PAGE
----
CES 2012: Nvidia talks Tegra 3 and tablets

At its CES press conference today, Nvidia focused almost exclusively on tablets including the announcement of an Asus 7-inch tablet with a quad-core processor and Android 4.0 for $249 and a demo of a Tegra 3 tablet running Windows 8.
Written by John Morris, Contributor

Today there are two Nvidias. There's the company known for its GeForce graphics processors used for gaming, and increasingly for GPU computing applications. Then there is the mobile computing company known for cramming more cores into its Tegra application processors.

At its CES press conference today, Nvidia focused exclusively on the latter--in fact, CEO Jen-Hsun Huang never even mentioned the company's upcoming 28nm Kepler GPUs, even though rival AMD will ship its first Radeon 7000 series GPUs this week. But the press conference wasn't without news; highlights included the announcement of an Asus 7-inch tablet with Tegra 3 and Android 4.0 that will cost $249 and a demo of a Tegra 3 tablet running Windows 8.

Huang began by talking about tablets. He noted that the tablet has become the fastest-growing consumer electronics device in history with sales growing from 20 million in the first year to more than 60 million last year. "At this point, it is relatively clear that category is going to continue to grow and evolve," Huang said. "It is going to be a very large industry."

But it won't all be Apple iPads. Just as people have a lot of choice in cars, there will be a lot of choice in tablets as well, he said. The problem is that last year, when the industry released the first Android tablets, the market became fragmented--Honeycomb essentially became an ecosystem of its own. But Huang said that Android 4.0, or Ice Cream Sandwich, has now solved that problem delivering one Android for all types of devices.

To illustrate this, Huang gave a demonstration of an Asus Transformer Prime convertible running Ice Cream Sandwich including popular apps such as Fandango and Nik Software's Snapseed (already the number one app on iPad, according to Huang). Manuel Wille, Senior VP of Engineering at Nik Software, showed how you can use Snapseed to apply Photoshop-like effects using only touch input and they are applied immediately because the app is using GPU hardware acceleration.

Games are another big category of apps and Nvidia has developed its own store, Nvidia Tegra Zone, to promote and distribute them. On the Transformer Prime tablet, he gave demos of Riptide GP, a graphical jet ski racing game, and ShadowGun, a multi-player first-person shooter, at high-definition resolution running at 60 frames per second.

Splashtop THD is another popular iPad app for remotely accessing a PC. The problem with many of these remote-access programs, he said, is that the resolution is often low and it isn't very responsive. Huang showed how Splashtop can remotely access a desktop PC at a higher resolution and "treat it like a server" playing iTunes content and watching videos on the tablet. "Everything just works," he said. For a bigger challenge, he then used the tablet to play Elder Scrolls V: Skyrim-a graphics-intensive DirectX 11 game--streaming over Splashtop.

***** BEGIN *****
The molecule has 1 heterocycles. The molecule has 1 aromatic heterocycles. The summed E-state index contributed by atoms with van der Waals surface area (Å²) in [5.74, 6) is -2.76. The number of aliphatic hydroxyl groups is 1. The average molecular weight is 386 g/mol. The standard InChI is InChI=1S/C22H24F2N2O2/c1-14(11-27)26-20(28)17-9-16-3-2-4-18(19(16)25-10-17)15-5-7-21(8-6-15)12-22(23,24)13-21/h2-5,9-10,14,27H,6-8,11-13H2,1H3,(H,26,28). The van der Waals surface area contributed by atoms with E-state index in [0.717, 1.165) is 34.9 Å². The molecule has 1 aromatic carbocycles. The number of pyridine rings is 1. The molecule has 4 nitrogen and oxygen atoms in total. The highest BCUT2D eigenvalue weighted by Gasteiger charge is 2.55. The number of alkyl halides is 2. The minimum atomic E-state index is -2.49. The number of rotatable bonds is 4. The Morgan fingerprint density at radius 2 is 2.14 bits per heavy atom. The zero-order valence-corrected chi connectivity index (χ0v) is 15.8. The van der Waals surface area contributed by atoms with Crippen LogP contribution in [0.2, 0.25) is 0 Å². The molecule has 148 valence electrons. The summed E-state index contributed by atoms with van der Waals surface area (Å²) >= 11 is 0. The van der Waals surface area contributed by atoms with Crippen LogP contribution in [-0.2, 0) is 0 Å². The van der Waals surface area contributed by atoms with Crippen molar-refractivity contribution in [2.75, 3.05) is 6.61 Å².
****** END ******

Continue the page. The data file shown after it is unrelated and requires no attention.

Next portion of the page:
Huang announced that the Transformer Prime will be available with Ice Cream Sandwich starting today, which had been expected. Asus CEO Jerry Shen then came onstage to the new 7-inch tablet with Tegra 3 and Ice Cream Sandwich, which he said will be priced at $249. At that price the new tablet will rival products such as the Amazon Fire and Nook Tablet that do not offer the same performance or features.

Huang talked about the new tablet technologies that Nvidia has developed including the Tegra 3's companion core for longer battery life and PRISM display technology that preserves color fidelity when diming the backlight to save battery life. The news was DirectTouch, which does the analog-to-digital conversion of touch input directly in the processor, rather than in a separate touch controller that costs more and consumes power. DirectTouch can also process three times the number of samples per second of a separate touch controller, Huang said, resulting in a more responsive user experience.

In addition to Ice Cream Sandwich, Tegra 3 is also designed for Windows 8. Huang said that Windows 8 would usher in a whole new class of mobile devices. Microsoft's Aidan Marcuss gave a demo of a Tegra 3 developer platform running the latest build of Windows 8 including features such as connected standby; Picture Password to login to Windows; the Start menu, which has the Metro-style user interface; and the Microsoft Store. Marcuss also showed a Metro-style app written in HTML5 that, he said, leverages all of the cores in Tegra 3.

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